TJM 64, Inc et al v. Shelby County Mayor Lee Harris et al, No. 2:2020cv02498 - Document 30 (W.D. Tenn. 2021)

Court Description: ORDER GRANTING 23 DEFENDANTS' MOTION TO DISMISS FOR FAILURE TO STATE A CLAIM. Signed by Judge Jon Phipps McCalla on 3/8/2021. (joj)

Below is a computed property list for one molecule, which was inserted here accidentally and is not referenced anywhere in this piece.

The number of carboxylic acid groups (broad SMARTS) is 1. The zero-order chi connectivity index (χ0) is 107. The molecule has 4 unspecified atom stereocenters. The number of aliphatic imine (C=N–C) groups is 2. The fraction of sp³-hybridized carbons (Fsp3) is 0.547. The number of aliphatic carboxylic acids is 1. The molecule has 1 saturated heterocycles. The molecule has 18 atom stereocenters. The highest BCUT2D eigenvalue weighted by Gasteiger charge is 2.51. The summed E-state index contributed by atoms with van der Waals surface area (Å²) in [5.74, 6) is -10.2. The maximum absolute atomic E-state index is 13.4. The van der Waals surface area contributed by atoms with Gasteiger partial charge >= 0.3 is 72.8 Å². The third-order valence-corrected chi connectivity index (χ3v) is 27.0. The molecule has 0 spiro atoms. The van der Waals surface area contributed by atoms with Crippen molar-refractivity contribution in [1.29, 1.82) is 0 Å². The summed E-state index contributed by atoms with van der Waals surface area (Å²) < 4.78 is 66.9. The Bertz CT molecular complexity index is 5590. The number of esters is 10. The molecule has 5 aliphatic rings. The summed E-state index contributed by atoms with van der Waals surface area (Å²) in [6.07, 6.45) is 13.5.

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TJM 64, Inc et al v. Shelby County Mayor Lee Harris et al Doc. 30 Case 2:20-cv-02498-JPM-tmp Document 30 Filed 03/08/21 Page 1 of 12 PageID 215 IN THE UNITED STATES DISTRICT COURT FOR THE WESTERN DISTRICT OF TENNESSEE WESTERN DIVISION TJM 64, INC., T.J. MULLIGANS, INC., RAB MEMPHIS, LLC, HADLEY’S PUB, INC., TAVERN 018, INC., BREWSKI’S SPORTS BAR AND GRILLE, LLC, MURPHY’S PUBLIC HOUSE, INC., and CANVAS OF MEMPHIS, LLC, ) ) ) ) ) ) ) Plaintiffs, ) ) v. ) ) ) SHELBY COUNTY MAYOR, LEE ) HARRIS; SHELBY COUNTY HEALTH ) DEPARTMENT DIRECTOR, ALISA ) HAUSHALTER; and SHELBY COUNTY HEALTH OFFICER, BRUCE RANDOLPH ) ) ) Defendants. Case No. 2:20-cv-02498-JPM-tmp ORDER GRANTING DEFENDANTS’ MOTION TO DISMISS FOR FAILURE TO STATE A CLAIM Before the Court is the Defendants’ Motion to Dismiss, filed on August 3, 2020. (ECF No. 23.) Defendants move the Court pursuant to Fed. R. Civ. P. 12(b)(6) for an order dismissing the Complaint with prejudice. (ECF No. 23-1 at PageID 174.) Defendants argue that (1) Plaintiffs’ substantive due process claim fails because they cannot show that Shelby County Health Department Health Directive 8 is unrelated to any legitimate purposes and (2) Plaintiffs’ Takings claim fails because (a) the Shelby County Government engaged in a valid exercise of its police powers and (b) Defendants’ alleged action was neither a physical nor a regulatory taking. (See generally id.) Dockets.Justia.com Case 2:20-cv-02498-JPM-tmp Document 30 Filed 03/08/21 Page 2 of 12 PageID 216 Plaintiffs filed a Response on August 30, 2020. (ECF No. 25.) Plaintiffs concede that their Fourteenth Amendment substantive due process claim should be dismissed. (Id. at PageID 188.) Plaintiffs continue to assert their Fifth Amendment Takings Clause claim against the Defendants, arguing that Defendants’ actions constitute (1) a categorical regulatory taking because Plaintiffs have alleged that there is no economically beneficial use left for their property or, in the alternative, (2) a non-categorical regulatory taking because the question of whether Plaintiffs’ property has been taken for public use is a question of fact and cannot be decided at this stage of the proceedings. (See generally id.) Defendants filed a Reply on September 9, 2020, in which they provide additional authority in support of their arguments. (ECF No. 28 at PageID 198.) For the reasons set forth below, Defendants’ Motion to Dismiss is GRANTED. I. BACKGROUND This action was filed on July 13, 2020. (ECF No. 1.) Plaintiffs are the owners of several establishments licensed as limited service restaurants in Shelby County, Tennessee. (Id. ¶¶ 19–20.) On July 8, 2020, the Shelby County Health Department issued an order requiring all “Bars/Limited Service Restaurants and Clubs” to shut down for forty-five days because of a spike in COVID-19 cases in Shelby County, TN (“the Closure Order”). (Id. ¶¶ 15–16.) The Closure Order allowed all other businesses to remain open, except (1) “Bars/Limited Service Restaurants and Clubs,” (2) “Adult Entertainment venues,” (3) schools, and (4) “[f]estivals, fairs, parades, large scale sporting events, and large-scale community events.” (Id. ¶ 17.) According to local regulation, a “Limited Service Restaurant” is a facility that “must not have total gross receipts of prepared foods in excess of 50% of their overall sales.” (Id. ¶ 18.) 2 Case 2:20-cv-02498-JPM-tmp Document 30 Filed 03/08/21 Page 3 of 12 PageID 217 Plaintiffs assert two constitutional violations: (1) the Closure Order (also known as Shelby County Health Directive 8) violates the Takings Clause of the Fifth Amendment, as a regulatory taking; and (2) the Closure Order violates substantive due process under the Fourteenth Amendment. (Id. at PageID 5, 10.) Plaintiffs have conceded that their Fourteenth Amendment substantive due process claim should be dismissed, so Plaintiffs’ only assertion still at issue is that the Closure Order violates the Takings Clause. (ECF No. 25 at PageID 188.) Plaintiffs assert that the Closure Order “prohibits all economically beneficial and profitable uses of the Plaintiffs’ Tangible Property and Physical Location[,] [and that] [t]he entirety of the Plaintiffs’ property rights have been extinguished.” (Id. ¶ 33.) Plaintiffs assert that the Closure Order qualifies as a categorical taking under Lucas v. South Carolina Coastal Council, 505 U.S. 1003, 1019 (1992), and, alternatively, qualifies as a regulatory taking under the framework established by Penn Cent. Transp. Co. v. New York City, 438 U.S. 104 (1978). (Id. ¶¶ 37–45.) On July 29, 2020, this Court entered an Order Denying Plaintiffs’ Application for Temporary Restraining Order (“TRO Order”). (ECF No. 22.) In the TRO Order, the Court held that Plaintiffs “are unlikely to succeed on the merits of their constitutional claims and given the potential public health consequences of allowing Plaintiffs to continue to operate their business unfettered by [] public safety and health regulations, the issuance of a TRO preventing the enforcement of the Closure Order is not appropriate in this case.” (Id. at PageID 153.) II. LEGAL STANDARD Federal Rule of Civil Procedure 12(b)(6) allows dismissal of a complaint that “fail[s] to state a claim upon which relief can be granted.” A Rule 12(b)(6) motion permits the 3 Case 2:20-cv-02498-JPM-tmp Document 30 Filed 03/08/21 Page 4 of 12 PageID 218 “defendant to test whether, as a matter of law, the plaintiff is entitled to legal relief even if everything alleged in the complaint is true.” Mayer v. Mylod, 988 F.2d 635, 638 (6th Cir. 1993) (citing Nishiyama v. Dickson Cnty., 814 F.2d 277, 279 (6th Cir. 1987)). A motion to dismiss only tests whether the plaintiff has pled a cognizable claim and allows the court to dismiss meritless cases which would waste judicial resources and result in unnecessary discovery. Brown v. City of Memphis, 440 F. Supp. 2d 868, 872 (W.D. Tenn. 2006). When evaluating a motion to dismiss for failure to state a claim, the Court must determine whether the complaint alleges “sufficient factual matter, accepted as true, to ‘state a claim to relief that is plausible on its face.’” Ashcroft v. Iqbal, 556 U.S. 662, 678 (2009) (citing Bell Atl. Corp. v. Twombly, 550 U.S. 544, 570 (2007)). If a court decides that the claim is not plausible, the case may be dismissed at the pleading stage. Iqbal, 556 U.S. at 679. “[A] formulaic recitation of the elements of a cause of action will not do.” Twombly, 550 U.S. at 555. The “[f]actual allegations must be enough to raise a right to relief above [a] speculative level.” Ass’n of Cleveland Fire Fighters v. City of Cleveland, 502 F.3d 545, 548 (6th Cir. 2007) (quoting Twombly, 550 U.S. at 555). A claim is plausible on its face if “the plaintiff pleads factual content that allows the court to draw the reasonable inference that the defendant is liable for the misconduct alleged.” Iqbal, 556 U.S. at 678 (citing Twombly, 550 U.S. at 556). A complaint need not contain detailed factual allegations. Twombly, 550 U.S. at 570. A plaintiff without facts who is “armed with nothing more than conclusions,” however, cannot “unlock the doors of discovery.” Iqbal, 556 U.S. at 678-79; Green v. Mut. of Omaha Ins. Co., No. 10-2487, 2011 WL 112735, at *3 (W.D. Tenn. Jan. 13, 2011), aff’d, 481 F. App’x 252 (6th Cir. 2012). A court “need not accept as true legal conclusions or unwarranted factual 4 Case 2:20-cv-02498-JPM-tmp Document 30 Filed 03/08/21 Page 5 of 12 PageID 219 inferences.” Morgan v. Church’s Fried Chicken, 829 F.2d 10, 12 (6th Cir. 1987). “While legal conclusions can provide the framework of a complaint, they must be supported by factual allegations.” Iqbal, 556 U.S. at 679. A court is “not bound to accept as true a legal conclusion couched as a factual allegation.” Twombly, 550 U.S. at 555. Assessing the facial sufficiency of a complaint ordinarily must be undertaken without resort to matters outside the pleadings. Wysocki v. Int’l Bus. Mach. Corp., 607 F.3d 1102, 1104 (6th Cir. 2010). “[D]ocuments attached to the pleadings become part of the pleadings and may be considered on a motion to dismiss.” Commercial Money Ctr., Inc. v. Illinois Union Ins. Co., 508 F.3d 327, 335 (6th Cir. 2007) (citing Fed. R. Civ. P. 10(c)); see also Koubriti v. Convertino, 593 F.3d 459, 463 n.1 (6th Cir. 2010). Even if a document is not attached to a complaint or answer, “when a document is referred to in the pleadings and is integral to the claims, it may be considered without converting a motion to dismiss into one for summary judgment.” Commercial Money Ctr., 508 F.3d at 335–36. When evaluating a motion to dismiss, the Court may also take judicial notice of pertinent matters of public record, including bankruptcy filings. Signature Combs, Inc. v. United States, 253 F. Supp. 2d 1028, 1040 n.5 (W.D. Tenn. 2003). III. ANALYSIS The Fifth Amendment Takings Clause provides that private property shall not “be taken for public use, without just compensation.” U.S. Const. amend. V. “The purpose of forbidding uncompensated takings of private property for public use is ‘to bar the Government from forcing some people alone to bear public burdens, which, in all fairness and justice, should be borne by the public as a whole.’” Connolly v. Pension Benefit Guar. Corp., 475 U.S. 211, 277 (1986) (quoting Armstrong v. United States, 364 U.S. 40, 49 (1960)). 5 Case 2:20-cv-02498-JPM-tmp Document 30 Filed 03/08/21 Page 6 of 12 PageID 220 There are two recognized categories of takings: (1) physical takings and (2) regulatory takings. Waste Mgmt. v. Metro Gov’t, 130 F.3d 731, 737 (6th Cir. 1997). Plaintiffs allege in their Complaint that the Closure Order was an unconstitutional regulatory taking of their property. (ECF No. 1 at PageID 5.) Defendants raise three arguments that Plaintiffs have failed to state a claim for relief for regulatory taking under the Takings Clause. (See generally ECF No. 23-1.) Defendants argue that the enactment of the Closure Order (1) was a valid exercise of the Shelby County Government’s police powers and there is no taking for “public use” where the government acts pursuant to its police power; (2) was not a categorical regulatory taking because the Closure Order did not completely prohibit use of Plaintiffs’ property; and (3) was not a non-categorical regulatory taking because the character of the government action here outweighs any economic impact the Plaintiffs face as a result of their businesses’ closures. (Id. at PageID 170–74.) A. Defendants Acted Pursuant to Shelby County’s Police Powers Defendants first argue that “there is no taking for ‘public use’ where the government acts pursuant to its police power.” (ECF No. 23-1 at PageID 170.) Plaintiffs do not respond to this argument. The Supreme Court has consistently stated that the Takings Clause does not require compensation when a government entity validly exercises its police powers. See Keystone Bituminous Coal Ass’n v. DeBenedictis, 480 U.S. 470, 491 (1987) (“‘[A]ll property in this country is held under the implied obligation that the owner’s use of it shall not be injurious to the community,’ and the Takings Clause did not transform that principle to one that requires compensation whenever the State asserts its power to enforce it.” (citations omitted)); Goldblatt v. Town of Hempstead, 369 U.S. 590, 592 (1962) (“If this ordinance is otherwise a 6 Case 2:20-cv-02498-JPM-tmp Document 30 Filed 03/08/21 Page 7 of 12 PageID 221 valid exercise of the town’s police powers, the fact that it deprives the property of its most beneficial use does not render it unconstitutional.”); Mugler, 123 U.S. at 668–69 (1887) (“A prohibition simply upon the use of property for purposes that are declared, by valid legislation, to be injurious to the health, morals, or safety of the community, cannot, in any just sense, be deemed a taking or an appropriation of property for the public benefit.”); see also Support Working Animals, Inc. v. DeSantis, 457 F. Supp. 3d 1193, 1215 (N.D. Fla. 2020) (collecting cases) (finding that plaintiffs did not allege a compensable taking of their property where an amendment to the Florida Constitution prohibiting commercial dog racing in connection with wagering was a valid exercise of Florida’s police powers). Several circuit courts, including the Sixth Circuit, have also specifically held that actions the government performs pursuant to its police power, as compared to its power of eminent domain, cannot constitute a taking for “public use.” See United States v. Droganes, 728 F.3d 580, 591 (6th Cir. 2013) (quoting Innovair Aviation, Ltd. v. United States, 632 F.3d 1336, 1341 (Fed. Cir. 2011)); Lech v. Jackson, 791 F. App’x 711, 715 (10th Cir. 2019) (citing Mugler v. Kansas, 123 U.S. 623, 668–69 (1887)); Zitter v. Petruccelli, 744 F. App’x 90, 93, 96 (3d Cir. 2018) (unpublished) (citing Bennis v. Michigan, 516 U.S. 442, 452 (1996)); AmeriSource Corp. v. United States, 525 F.3d 1149, 111150, 1153–54 (Fed. Cir. 2008) (citing Bennis, 516 U.S. at 443–44, 452–53)); Johnson v. Manitowoc Cty., 635 F.3d 331, 333–34, 336 (7th Cir. 2011) (citing Bennis, 516 U.S. at 452)). Although these cases primarily involved the seizure of property in criminal cases pursuant to the government’s power to enforce laws, the Closure Order is no less a legitimate exercise of Defendants’ police power than the seizure of property pursuant to criminal forfeiture laws. Hill v. Colorado, 530 U.S. 703, 715 (2000) (quoting Medtronic, Inc. v. Lohr, 518 U.S. 470, 476 (1996) (“It is a 7 Case 2:20-cv-02498-JPM-tmp Document 30 Filed 03/08/21 Page 8 of 12 PageID 222 traditional exercise of the States’ ‘police powers to protect the health and safety of their citizens.’”)). The Court finds that because the Closure Order was a legitimate exercise of Defendants’ police powers, it was not a taking for “public use” and therefore the Takings Clause does not require compensation. But assuming arguendo that the exercise of police powers in an effort to protect citizens’ health and safety does not categorically prevent a finding that a government action was a taking for “public use,” the Court will also analyze the sufficiency of Plaintiffs’ claims under the traditional regulatory taking doctrines. B. The Closure Order Was Not a Categorical Regulatory Taking A categorical regulatory taking occurs in “the extraordinary circumstance when no productive or economically beneficial use of land is permitted.” Tahoe-Sierra Pres. Council, Inc. v. Tahoe Reg’l Planning Agency, 535 U.S. 302, 330 (2002) (emphasis in original) (quoting Lucas, 505 U.S. at 1017). “Anything less than a ‘complete elimination of value,’ or a ‘total loss,’ [] would require the kind of analysis applied in Penn Cent[.]” Tahoe-Sierra, 535 U.S. at 330 (quoting Lucas, 505 U.S. at 1019–20, n.8). Plaintiffs fail to plausibly allege that the Closure Order took away all economically beneficial uses of their properties. The Closure Order at issue limited the use of their property to providing in-building services while their gross receipts for prepared food constituted less than 50% of their overall sales. Other business models remained available to them, including the option to provide curb-side, pick-up or delivery options, to become full-service restaurants, or to use the facilities for non-restaurant purposes. “A taking does not occur just because the owner is denied the highest and best use of the property.” Loreto Dev. Co., Inc. v. Vill. of Chardon, 149 F.3d 1183 (Table), at *2 (6th Cir. 1998) (citing Goldblatt, 369 U.S. at 8 Case 2:20-cv-02498-JPM-tmp Document 30 Filed 03/08/21 Page 9 of 12 PageID 223 592). Plaintiffs’ decision not to pursue the available business alternatives “prevents them from demonstrating that they have suffered a total loss.” TJM 64, Inc. v. Harris, 475 F. Supp. 3d 828, 838 (W.D. Tenn. 2020) (citing McCarthy v. Cuomo, No. 20-cv-2124 (ARR), 2020 WL 3286530, at *5 (E.D.N.Y. June 18, 2020)). Plaintiffs argue that the Court must accept as true the allegation in the Complaint that the Closure Order has deprived them of any economically beneficial use of their property. (ECF No. 25 at PageID 186.) But whether a regulation deprives the plaintiff of any economically beneficial use of his property is the critical legal issue in a categorical regulatory taking analysis; this allegation is therefore a legal conclusion couched as a factual allegation. Twombly, 550 U.S. at 555. The Court does not have to accept as true legal conclusions asserted in the Complaint. Plaintiffs have not provided sufficient factual allegations in the Complaint to support their assertion that the Closure Order deprived them of any economically beneficial use of their property. The Court therefore finds that Plaintiffs fail to plausibly allege that the Closure Order constituted a categorical regulatory taking. C. The Closure Order Was Not a Regulatory Taking under the Penn Cent. Analysis Where a regulation does not deprive owners of all economically beneficial uses of their property, the Court must analyze whether there has been a regulatory taking under the Penn Cent. multi-factor analysis. See Tahoe-Sierra, 535 U.S. at 302. Penn Cent. provided three factors for the Court to consider when determining whether a regulatory taking has occurred: “(1) the economic impact of the regulation on the claimant; (2) the extent to which the regulation has interfered with distinct investment-backed expectations; and (3) the character of the government action.” Connolly, 475 U.S. at 224–25. 9 Case 2:20-cv-02498-JPM-tmp Document 30 Filed 03/08/21 Page 10 of 12 PageID 224 The Court finds that the first and second Penn Cent. factors weigh in favor of Plaintiffs. It can reasonably be inferred from the fact that Plaintiffs had to close their businesses for at least some period of time that the Closure Order had an economic impact on the Plaintiffs. And although Plaintiffs’ businesses are highly regulated entities and their reasonable investment-backed expectations would include “the possibility of regulatory changes over the years,” the Closure Order in light of the global pandemic is not the type of regulation that Plaintiffs could reasonably have expected when investing in their businesses. See TJM 64, 475 F. Supp. 3d at 838 (citing Elmsford Apartment Asssocs., LLC v. Cuomo, 469 F. Supp. 3d 148, 167 (S.D.N.Y. 2020) & Connolly, 475 U.S. at 227). However, the third factor weighs overwhelmingly in favor of the Defendants. Even if the fact that this regulation is a legitimate exercise of the Shelby County Government’s police powers is not on its own fatal to Plaintiffs’ claim, it is undeniable that this exercise of police powers was intended to promote the common good in response to a global pandemic that impacted public safety and the economy across the country; the Closure Order was an effort to “adjust[] the benefits and burdens of economic life to promote the common good.” Connolly, 475 U.S. at 225 (citations omitted). Courts have found that the character of a government action weighs against finding a taking where, as here, the government action “is a temporary exercise of the police power to protect the health and safety of the community[.]” Bimber’s Delwood, Inc. v. James, --- F. Supp. 3d ----, 20-CV-1043S, 2020 WL 6158612, at *17 (W.D.N.Y. Oct. 21, 2020) (citing Connolly, 475 U.S. at 225); see also Tennessee Scrap Recyclers Ass’n v. Bredesen, 556 F.3d 442, 457 (6th Cir. 2009) (finding that a regulatory burden was not a taking where it was temporary and was passed for a legitimate public purpose); Luke’s Catering Serv., LLC v. Cuomo, --- F. Supp. 3d ----, 20-CV-1086S, 2020 WL 10 Case 2:20-cv-02498-JPM-tmp Document 30 Filed 03/08/21 Page 11 of 12 PageID 225 5425008, at *12 (W.D.N.Y. Sept. 10, 2020) (citations omitted) (finding that a 50-person limit on non-essential gatherings due to the threat of COVID-19 did not constitute a taking on the basis that it was temporary and a negative restriction as compared to an affirmative exploitation, physical invasion or permanent appropriation of the plaintiffs’ assets for the government’s own use); Buffalo Teachers Fed’n v. Tobe, 464 F.3d 362, 375 (2d Cir. 2006) (citations omitted) (finding that a temporary wage freeze was not a taking on the basis that it was “a negative restriction rather than an affirmative exploitation by the state” and arose “from a public program that undoubtedly burdens the plaintiffs in order to promote the common good”). The Court finds that the Closure Order, as a valid exercise of Defendants’ broad police powers, was not a taking; “Defendants’ need to effectively and quickly respond to the COVID-19 pandemic by promulgating the [] Closure Order outweighs any other considerations warranting a finding that the Order amounts to a taking.” TJM 64, 475 F. Supp. 3d at 840. “Where a state ‘reasonably conclude[s] that ‘the health, safety, morals, or general welfare’ would be promoted by prohibiting particular contemplated uses of land,’ the state is not required to provide just compensation to the citizens affected by the regulation.” Id. at 839 (citing Penn Cent., 438 U.S. at 125). IV. CONCLUSION For each of the reasons set forth above, Defendants’ Motion to Dismiss is GRANTED. And because both this case and Case No. 2:20-cv-02497-JTF-atc have been dismissed, the Joint Motion to Consolidate filed on July 15, 2020 (ECF No. 15) is hereby DENIED AS MOOT. 11 Case 2:20-cv-02498-JPM-tmp Document 30 Filed 03/08/21 Page 12 of 12 PageID 226 SO ORDERED, this 8th day of March, 2021. /s/ Jon P. McCalla JON P. McCALLA UNITED STATES DISTRICT JUDGE 12